- Leaders of nations like New Zealand, Germany, Finland and Taiwan have done much better in handling the Covid-19 outbreak than some of their more celebrated male counterparts in countries like the US, UK or Russia. And of these leaders, New Zealand Prime Minister Jacinda Ardern has been special in her leadership style.
The fact I’m the third female Prime Minister, I never grew up believing my gender would stand in the way of doing anything I wanted. Jacinda Ardern
As the world continues to battle the coronavirus pandemic and majority of countries face the same challenge of protecting their citizens from the disease, some have come up with a better performance in tackling the crisis and it is not a coincidence that they are led by women. Leaders of nations like New Zealand, Germany, Finland and Taiwan have done much better in handling the Covid-19 outbreak than some of their more celebrated male counterparts in countries like the US, UK or Russia. And of these leaders, New Zealand Prime Minister Jacinda Ardern has been special in her leadership style.
Ardern, who became the island-nation’s 40th prime minister in October 2017 when she was only 37. The Labour Party leader became the youngest woman to lead a government and in nearly three years since coming to office, she has already proved herself to be an effective leader, especially in times of crises.
To take for example, Ardern’s approach in fighting the coronavirus pandemic was cautious. Ardern addressed her fellow New Zealanders in a casual Facebook Live session that she held on her phone after putting her two-year-old daughter to sleep. She dressed in a cozy-looking sweatshirt and spoke to the citizens in a tone of empathy and apologized for having surprised people with the emergency lockdown alert on March 25.
“There’s no way to send out those emergency civil alerts on your phones with anything other than the loud honk that you heard,” Ardern said, adding: “That was actually something we all discussed: Was there a way that we could send that message that wasn’t so alarming?” When we compare how leaders like President Donald Trump spoke several times in the wake of the pandemic which has paralyzed the country, Ardern’s words seem to be more humane and effective. There was no sense of attacking others or underplaying the crisis.
Earlier in June, NZ was declared a Covid-19-free nation while many bigger nations in the world are still clueless about what lies in the future. It is true that NZ has a much lesser population than say countries like the US, Russia or India, but that is not to belittle the leadership that Ardern offered to get her country out of trouble. New Zealand has just over 1,500 cases of coronavirus positive and 22 deaths.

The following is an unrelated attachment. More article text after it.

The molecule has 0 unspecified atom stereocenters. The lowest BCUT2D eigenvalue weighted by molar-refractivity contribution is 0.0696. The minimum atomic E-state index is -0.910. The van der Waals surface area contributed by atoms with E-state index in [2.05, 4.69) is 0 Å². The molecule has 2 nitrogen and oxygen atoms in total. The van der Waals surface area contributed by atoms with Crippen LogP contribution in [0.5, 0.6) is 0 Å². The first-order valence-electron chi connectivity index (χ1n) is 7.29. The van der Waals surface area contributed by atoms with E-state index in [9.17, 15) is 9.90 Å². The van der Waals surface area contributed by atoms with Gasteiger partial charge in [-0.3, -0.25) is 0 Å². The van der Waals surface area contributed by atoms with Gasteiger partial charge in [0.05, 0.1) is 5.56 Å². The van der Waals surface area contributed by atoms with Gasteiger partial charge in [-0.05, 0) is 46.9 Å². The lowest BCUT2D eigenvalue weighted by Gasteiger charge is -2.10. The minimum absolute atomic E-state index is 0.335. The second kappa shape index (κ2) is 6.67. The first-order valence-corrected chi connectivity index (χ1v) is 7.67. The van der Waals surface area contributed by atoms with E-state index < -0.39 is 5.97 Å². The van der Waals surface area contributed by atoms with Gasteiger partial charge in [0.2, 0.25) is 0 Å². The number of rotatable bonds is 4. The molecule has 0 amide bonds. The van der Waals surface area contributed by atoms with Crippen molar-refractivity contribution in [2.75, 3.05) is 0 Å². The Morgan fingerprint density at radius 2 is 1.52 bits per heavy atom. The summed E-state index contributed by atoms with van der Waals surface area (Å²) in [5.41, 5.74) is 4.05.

An elated Ardern told the media that she did “a little dance” when she was informed that NZ had no active virus cases any longer. She also aired caution that people should not become too complacent and the next task was to rebuild the economy which has been hit by the virus. The balanced approach that Ardern displayed speaks volume about her leadership qualities.
“While the job is not done, there is no denying this is a milestone. So, can I finish with a very simple, ‘Thank you, New Zealand’,” she said. Even Ardern’s biggest critics would be proud of the Kiwi premier.
Jacinda Ardern’s remarkable leadership after the Christchurch terror attacks
The ongoing pandemic is not the only time that Ardern has shown exemplary leadership. After the devastating terror attacks at a couple of mosques in Christchurch on March 15, 2019, Ardern came up with a response which, according to analysts, revolutionized the response mechanism and won hearts worldwide. Instead of hunting down the perpetrators and adding fuel to political battles that have already been drawn worldwide, Ardern came up with something unique. She said: “Many of those who will have been directly affected by this shooting may be migrants to New Zealand; they may even be refugees here. They have chosen to make New Zealand their home, and it is their home. They are us. The person who has perpetuated this violence against us is not. They have no place in New Zealand. There is no place in New Zealand for such acts of extreme and unprecedented violence.”